Amir D. Aczel History Crown
The Large Hadron Collider is the biggest, and by far the most powerful, machine ever built. A project of CERN, the European Organization for Nuclear Research, its audacious purpose is to re-create, in a 16.5-mile-long circular tunnel under the French-Swiss countryside, the immensely hot and dense conditions that existed some 13.7 billion years ago within the first trillionth of a second after the fiery birth of our universe. The collider is now crashing protons at record energy levels never created by scientists before, and it will reach even higher levels by 2013. Its superconducting magnets guide two beams of protons in opposite directions around the track. After accelerating the beams to 99.9999991 percent of the speed of light, it collides the protons head-on, annihilating them in a flash of energy sufficient—in accordance with Einstein’s elegant statement of mass-energy equivalence, E=mc2—to coalesce into a shower of particles and phenomena that have not existed since the first moments of creation. Within the LHC’s detectors, scientists hope to see empirical confirmation of key theories in physics and cosmology.

In telling the story of what is perhaps the most anticipated experiment in the history of science, Amir D. Aczel takes us inside the control rooms at CERN at key moments when an international team of top researchers begins to discover whether this multibillion-euro investment will fulfill its spectacular promise. Through the eyes and words of the men and women who conceived and built CERN and the LHC—and with the same clarity and depth of knowledge he demonstrated in the bestselling Fermat’s Last Theorem—Aczel enriches all of us with a firm grounding in the scientific concepts we will need to appreciate the discoveries that will almost certainly spring forth when the full power of this great machine is finally unleashed.

Will the Higgs boson make its breathlessly awaited appearance, confirming at last the Standard Model of particles and their interactions that is among the great theoretical achievements of twentieth-century physics? Will the hidden dimensions posited by string theory be revealed? Will we at last identify the nature of the dark matter that makes up more than 90 percent of the cosmos? With Present at the Creation, written by one of today’s finest popular interpreters of basic science, we can all follow the progress of an experiment that promises to greatly satisfy the curiosity of anyone who ever concurred with Einstein when he said, “I want to know God’s thoughts—the rest is details.”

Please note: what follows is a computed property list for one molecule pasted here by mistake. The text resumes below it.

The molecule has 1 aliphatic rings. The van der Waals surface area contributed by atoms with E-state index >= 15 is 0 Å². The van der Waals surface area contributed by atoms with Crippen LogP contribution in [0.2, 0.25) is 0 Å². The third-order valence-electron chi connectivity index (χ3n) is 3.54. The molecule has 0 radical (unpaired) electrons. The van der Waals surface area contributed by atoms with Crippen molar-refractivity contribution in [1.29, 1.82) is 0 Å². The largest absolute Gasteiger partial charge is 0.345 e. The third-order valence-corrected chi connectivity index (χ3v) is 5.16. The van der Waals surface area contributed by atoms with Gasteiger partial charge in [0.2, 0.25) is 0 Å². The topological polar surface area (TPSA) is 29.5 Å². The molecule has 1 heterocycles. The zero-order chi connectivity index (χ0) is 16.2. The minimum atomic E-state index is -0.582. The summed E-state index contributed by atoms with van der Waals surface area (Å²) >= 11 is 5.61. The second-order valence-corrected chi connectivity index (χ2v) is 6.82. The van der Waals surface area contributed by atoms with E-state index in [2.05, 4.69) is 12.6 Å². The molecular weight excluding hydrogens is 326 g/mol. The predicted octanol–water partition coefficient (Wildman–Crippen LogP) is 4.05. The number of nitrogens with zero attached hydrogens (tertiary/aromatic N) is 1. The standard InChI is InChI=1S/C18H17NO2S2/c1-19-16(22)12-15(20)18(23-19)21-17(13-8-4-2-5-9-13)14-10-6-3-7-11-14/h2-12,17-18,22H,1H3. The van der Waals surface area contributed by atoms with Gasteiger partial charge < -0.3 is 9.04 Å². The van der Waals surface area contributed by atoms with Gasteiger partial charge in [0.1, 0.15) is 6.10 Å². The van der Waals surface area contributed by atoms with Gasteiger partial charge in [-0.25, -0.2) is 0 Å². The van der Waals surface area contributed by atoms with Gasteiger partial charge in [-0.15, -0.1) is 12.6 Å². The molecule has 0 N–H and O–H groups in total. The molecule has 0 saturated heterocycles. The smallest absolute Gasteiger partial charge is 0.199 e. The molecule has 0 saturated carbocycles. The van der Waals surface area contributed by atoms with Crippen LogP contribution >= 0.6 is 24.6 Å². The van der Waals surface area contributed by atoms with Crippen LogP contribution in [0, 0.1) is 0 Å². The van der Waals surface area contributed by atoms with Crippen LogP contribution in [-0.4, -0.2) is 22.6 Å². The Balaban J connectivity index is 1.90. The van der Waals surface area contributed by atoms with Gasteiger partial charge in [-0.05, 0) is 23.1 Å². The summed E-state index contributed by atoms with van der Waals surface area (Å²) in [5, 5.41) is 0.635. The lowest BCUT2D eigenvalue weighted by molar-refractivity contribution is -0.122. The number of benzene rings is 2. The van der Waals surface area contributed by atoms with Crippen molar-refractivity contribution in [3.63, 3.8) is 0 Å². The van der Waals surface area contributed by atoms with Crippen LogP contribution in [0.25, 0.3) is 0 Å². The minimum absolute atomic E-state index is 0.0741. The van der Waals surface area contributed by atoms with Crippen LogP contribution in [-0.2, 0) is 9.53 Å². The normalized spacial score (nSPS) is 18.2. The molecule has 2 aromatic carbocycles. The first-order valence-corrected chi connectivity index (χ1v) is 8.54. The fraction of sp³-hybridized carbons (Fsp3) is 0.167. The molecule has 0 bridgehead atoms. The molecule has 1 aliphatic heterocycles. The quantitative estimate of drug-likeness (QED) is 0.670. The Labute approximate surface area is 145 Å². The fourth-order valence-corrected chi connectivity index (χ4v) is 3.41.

Higgs: The Invention and Discovery of the 'God Particle'
Jim Baggott Mathematics & Sciences, Popular science, Particle & high-energy physics, Quantum physics (quantum mechanics & quantum field theory) Oxford University Press
The hunt for the Higgs particle has involved the biggest, most expensive experiment ever. So exactly what is this particle? Why does it matter so much? What does it tell us about the Universe? Has the discovery announced on 4 July 2012 finished the search? And was finding it really worth all the effort? The short answer is yes. The Higgs field is proposed as the way in which particles gain mass - a fundamental property of matter. It's the strongest indicator yet that the Standard Model of physics really does reflect the basic building blocks of our Universe. Little wonder the hunt and discovery of this new particle has produced such intense media interest. Here, Jim Baggott explains the science behind the discovery, looking at how the concept of a Higgs field was invented, how the vast experiment was carried out, and its implications on our understanding of all mass in the Universe. The book was written over the eighteen months of the CERN Large Hadron Collider experiment, with its final chapter rounded off on the day of the announcement 'that a particle consistent with the standard model Higgs boson has been discovered.'